I don’t think there’s a business out there that wants to admit they have poor customer service. In fact, many avoid this reality by pulling the blinds over their eyes.
But deceiving yourself into believing that you’re “WOWing” customers when you are doing little more than meeting their expectation does more harm than good.
Think about it this way.
You say that you have high customer satisfaction. But it’s simply not good enough to say that your customers are satisfied.
It’s your job to leave them delighted (or they’ll leave you altogether).
Here’s what your customers say…
Eighty percent of companies believe they deliver superior customer service. Meanwhile, only 8% of customers think these same companies deliver superior customer service.
That’s a pretty big difference.
But despite the discouraging statistics, there are companies that actually do go above and beyond. They’re building buzz by delighting customers day after day.
That, my friends, is superior customer service.
Take note of how these brands go the extra mile. There are plenty of ways you can apply their strategies to your business. As you’ll see, all industries have potential to achieve business success in the eyes of their customers.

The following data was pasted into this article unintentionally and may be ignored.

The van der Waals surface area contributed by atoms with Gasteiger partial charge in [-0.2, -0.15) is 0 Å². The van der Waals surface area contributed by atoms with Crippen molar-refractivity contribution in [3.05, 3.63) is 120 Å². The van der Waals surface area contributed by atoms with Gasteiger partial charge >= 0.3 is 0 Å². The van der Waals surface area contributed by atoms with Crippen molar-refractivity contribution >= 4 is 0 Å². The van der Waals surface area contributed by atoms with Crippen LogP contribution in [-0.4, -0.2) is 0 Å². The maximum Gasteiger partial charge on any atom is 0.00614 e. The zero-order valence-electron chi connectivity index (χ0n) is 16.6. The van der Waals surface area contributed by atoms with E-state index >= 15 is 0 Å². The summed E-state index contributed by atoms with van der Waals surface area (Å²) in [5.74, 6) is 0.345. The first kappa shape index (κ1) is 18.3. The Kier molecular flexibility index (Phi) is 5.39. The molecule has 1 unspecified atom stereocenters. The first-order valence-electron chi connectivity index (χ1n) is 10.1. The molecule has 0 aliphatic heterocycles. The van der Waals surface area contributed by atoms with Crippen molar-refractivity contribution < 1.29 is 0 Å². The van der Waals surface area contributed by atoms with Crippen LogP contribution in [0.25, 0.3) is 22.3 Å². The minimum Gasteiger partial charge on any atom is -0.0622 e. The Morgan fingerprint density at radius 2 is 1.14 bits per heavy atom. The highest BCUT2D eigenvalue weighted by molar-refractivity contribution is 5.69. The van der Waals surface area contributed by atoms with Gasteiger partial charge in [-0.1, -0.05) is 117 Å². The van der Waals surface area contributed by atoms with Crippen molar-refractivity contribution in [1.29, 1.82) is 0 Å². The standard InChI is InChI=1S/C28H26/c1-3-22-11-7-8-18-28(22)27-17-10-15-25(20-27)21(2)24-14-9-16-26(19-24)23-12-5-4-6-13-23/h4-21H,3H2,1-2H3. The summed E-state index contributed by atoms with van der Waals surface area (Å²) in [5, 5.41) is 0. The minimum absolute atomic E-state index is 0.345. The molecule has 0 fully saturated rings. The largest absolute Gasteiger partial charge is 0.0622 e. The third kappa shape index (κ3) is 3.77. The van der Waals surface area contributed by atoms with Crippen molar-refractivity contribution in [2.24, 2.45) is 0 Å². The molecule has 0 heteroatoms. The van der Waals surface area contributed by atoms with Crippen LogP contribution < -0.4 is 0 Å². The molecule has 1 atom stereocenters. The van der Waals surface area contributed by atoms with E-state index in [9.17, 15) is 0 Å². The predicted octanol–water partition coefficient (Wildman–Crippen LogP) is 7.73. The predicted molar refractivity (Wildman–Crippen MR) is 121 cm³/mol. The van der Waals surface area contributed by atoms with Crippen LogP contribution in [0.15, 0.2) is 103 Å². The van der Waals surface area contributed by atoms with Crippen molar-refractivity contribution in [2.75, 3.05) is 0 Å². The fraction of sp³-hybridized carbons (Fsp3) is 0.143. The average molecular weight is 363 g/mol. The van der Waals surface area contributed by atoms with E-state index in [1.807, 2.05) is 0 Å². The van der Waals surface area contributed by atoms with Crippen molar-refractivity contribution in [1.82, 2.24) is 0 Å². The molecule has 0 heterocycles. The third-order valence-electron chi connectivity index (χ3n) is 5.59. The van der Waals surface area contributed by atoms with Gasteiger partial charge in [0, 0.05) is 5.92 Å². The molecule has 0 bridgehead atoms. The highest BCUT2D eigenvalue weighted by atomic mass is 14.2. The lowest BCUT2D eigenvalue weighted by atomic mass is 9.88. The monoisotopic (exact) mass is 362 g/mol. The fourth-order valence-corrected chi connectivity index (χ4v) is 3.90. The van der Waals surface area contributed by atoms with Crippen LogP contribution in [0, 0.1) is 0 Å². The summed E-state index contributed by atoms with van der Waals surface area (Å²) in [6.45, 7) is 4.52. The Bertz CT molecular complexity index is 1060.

From the beginning, Buffer has taken a proactive approach to customer service. Founder and co-founders Joel and Leo laid the foundation by sending handwritten notes and stickers to all of the company’s earliest customers.
Since that time, they’ve created a culture of appreciation and taught their team to sincerely care for customers too. Amidst new tactics, they still hold to the idea of sending notes.
I love how Nicole Miller, Customer Champion at Buffer, explains their process:
“Our customers are the true heart of all we do here at Buffer — and we want to make sure the community knows it. We work on this in lots of ways—from striving for excellent customer support to hosting meetups to sending hand-written notes, swag and special gifts.”
They’re WOWing customers, one piece of unexpected swag at a time.
Takeaway: Go the extra mile and put a personal touch on your interactions with customers. At the end of the day, it’s the least you can do. After all, without them you wouldn’t have a business.
2. Appliance Online
Sometimes, all it takes is one story from a satisfied customer to build buzz. In Andrew Tran’s case, he was dissatisfied with the product he ordered from Appliances Online. Here’s a quick excerpt from the story on his blog: